The Philly Phenom Who Won the US Open and Lost His SanityPosted: June 16, 2011 | Author: Johnny Goodtimes | Filed under: Other | Tags: 1910s, golf, Johnny McDermott, US Open | 1 Comment »
Only one player has ever won the US Open as a teenager. It wasn’t Jack Nicklaus. Nor Arnold Palmer. Nor Tiger Woods. The only teenager to ever win the US Open was Johnny McDermott, a teen from West Philadelphia who rocketed to the top of the golf world at age 18, but crashed to earth at age 23 and never recovered.
As a teenager, McDermott was a golf junkie. His sister Alice said that “He would be on the practice field as soon as it was light, about 5 a.m., and hit shots until 8 a.m. when he opened the pro shop. After his day’s teaching, he would go out and play. Often, he told us, he finished in twilight with somebody holding a lantern.”
His feverish intensity paid off. McDermott provided a glimpse of his potential at the 1910 US Open, in which he lost in a playoff to Scotsman Alex Smith. By 1911, he was confident of a victory, telling his caddie a few days before competition, “You’re carrying the clubs of the next Open champion.” He backed up his boast, winning the 1911 US Open in a tiebreaker in Chicago. He wasn’t done. In 1912, at age 20, he won the US Open again, this time in Buffalo. By this point, McDermott had become the first big golf star in America, endorsing balls and clubs, teaching lessons to teh wealthy, and being paid handsomely to play in numerous exhibitions. But McDermott had a bit of Philly in him, and in the world of golf, that wasn’t considered a good thing.
After losing in a playoff to Alex Smith in 1910, McDermott said to Smith, “I’ll get you next year, you big tramp.” But it was three years later that his smart mouth really got him in trouble, and hastened his downfall.
At a tune up for the US Open in Shawnee in 1913, McDermott smoked two British stars, then mocked them afterwards. “We hope our foreign visitors had a good time, but we don’t think they did, and we are sure they won’t win the National Open.” He was lambasted in the press for his arrogance, and almost kicked out of that years US Open. It also gave the first hint as to his fragile mental state. “I am brokenhearted at the affair,” he told a reporter. “I am worried greatly…near a breakdown.” McDermott was allowed to play at the US Open, but clearly shaken, he finished 8th.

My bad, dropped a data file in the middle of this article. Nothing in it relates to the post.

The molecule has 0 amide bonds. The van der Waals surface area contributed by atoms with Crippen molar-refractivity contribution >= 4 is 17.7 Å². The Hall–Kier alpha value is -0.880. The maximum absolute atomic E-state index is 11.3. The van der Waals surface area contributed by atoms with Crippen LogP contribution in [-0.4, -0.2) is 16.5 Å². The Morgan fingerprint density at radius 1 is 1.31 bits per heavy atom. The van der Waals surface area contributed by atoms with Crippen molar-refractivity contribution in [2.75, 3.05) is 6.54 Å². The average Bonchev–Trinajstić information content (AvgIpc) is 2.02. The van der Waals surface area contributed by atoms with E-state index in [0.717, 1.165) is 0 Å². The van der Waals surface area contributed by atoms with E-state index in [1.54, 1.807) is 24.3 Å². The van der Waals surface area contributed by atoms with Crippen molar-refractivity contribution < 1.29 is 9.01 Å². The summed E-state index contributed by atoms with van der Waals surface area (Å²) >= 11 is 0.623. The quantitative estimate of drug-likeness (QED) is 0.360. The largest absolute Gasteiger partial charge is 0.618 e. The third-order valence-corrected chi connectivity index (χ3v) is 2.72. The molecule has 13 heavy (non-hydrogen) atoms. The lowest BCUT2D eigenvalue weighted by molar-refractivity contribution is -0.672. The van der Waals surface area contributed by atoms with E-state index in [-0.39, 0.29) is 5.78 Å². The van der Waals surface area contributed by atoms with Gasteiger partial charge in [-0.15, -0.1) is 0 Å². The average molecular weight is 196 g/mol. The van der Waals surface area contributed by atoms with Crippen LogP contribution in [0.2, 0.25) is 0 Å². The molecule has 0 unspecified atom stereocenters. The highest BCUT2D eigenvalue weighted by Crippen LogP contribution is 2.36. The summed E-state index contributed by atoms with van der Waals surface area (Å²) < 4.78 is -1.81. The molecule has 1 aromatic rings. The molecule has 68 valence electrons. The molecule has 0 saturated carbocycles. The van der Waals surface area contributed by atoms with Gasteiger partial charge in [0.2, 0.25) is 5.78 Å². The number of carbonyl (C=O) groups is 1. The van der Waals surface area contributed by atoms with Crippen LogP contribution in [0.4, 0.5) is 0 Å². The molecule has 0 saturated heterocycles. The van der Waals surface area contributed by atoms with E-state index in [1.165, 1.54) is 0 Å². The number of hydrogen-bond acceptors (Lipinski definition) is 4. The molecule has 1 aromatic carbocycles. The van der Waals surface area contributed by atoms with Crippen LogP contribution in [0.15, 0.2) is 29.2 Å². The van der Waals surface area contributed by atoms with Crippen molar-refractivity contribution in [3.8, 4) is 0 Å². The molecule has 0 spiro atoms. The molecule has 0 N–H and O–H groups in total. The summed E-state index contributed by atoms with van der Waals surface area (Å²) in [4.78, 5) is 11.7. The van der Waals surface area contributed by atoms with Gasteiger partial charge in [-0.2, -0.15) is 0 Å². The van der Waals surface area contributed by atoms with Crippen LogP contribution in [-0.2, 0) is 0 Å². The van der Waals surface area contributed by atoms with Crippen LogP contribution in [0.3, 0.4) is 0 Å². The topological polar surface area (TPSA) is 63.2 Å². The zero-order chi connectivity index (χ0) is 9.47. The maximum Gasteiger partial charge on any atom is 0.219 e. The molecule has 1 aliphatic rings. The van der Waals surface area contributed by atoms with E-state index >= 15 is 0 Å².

He had made numerous investments with the money he won from the two US Open wins and his lucrative coaching gigs, but in the winter of 1914, his investments all went south. He travelled to England to take part in the 1914 British Open, but missed a train after arriving in England and was unable to play. On his return trip to the US, his ship was in a collision. No-one was hurt, but it didn’t help his delicate mindstate. “Everything had hit within a year,” said his sister Gertrude. “First the stock failure, then the awful results of the Shawnee tournament, then the Open and finally that wreck.”
He finished 9th in the 1914 US Open, and then disappeared from golf for good. He blacked out at a pro shop in Atlantic City and was taken to a mental institution. He was described as being “paranoid, delusional, catatonic, hallucinatory, incoherent, apathetic, silent, retarded, passive, preoccupied, seclusive.” He was diagnosed as a chronic schizophrenic, and after bouncing around a few institutions, he would be put up at the State Hospital for the Insane in Norristown in 1916. He was allowed to design and build a golf course on the Hospital grounds, and continued to play for regularly for fun. But he never overcame schizophrenia, a mental disorder not well understood at the time, and despite numerous trips off of the Hospital grounds to play golf at the Atlantic City course or to stay with one of his devoted sisters, he lived there for the rest of his life.
In 1971, the US Open came to nearby Merion, and Johnny decided to attend. McDermott, dressed in strange clothes from an era long since passed, was asked to leave the pro shop. On his way out, he was recognized by Arnold Palmer, who asked him how he was and let it be known that he was welcome in the clubhouse. Two months later, the Philly Phenom who put golf on the map in the United States would die at age 79.
Thanks to reader Mario for pointing this story out to me. If you know any great local sports stories, please don’t hesitate to contact us on facebook and let us know.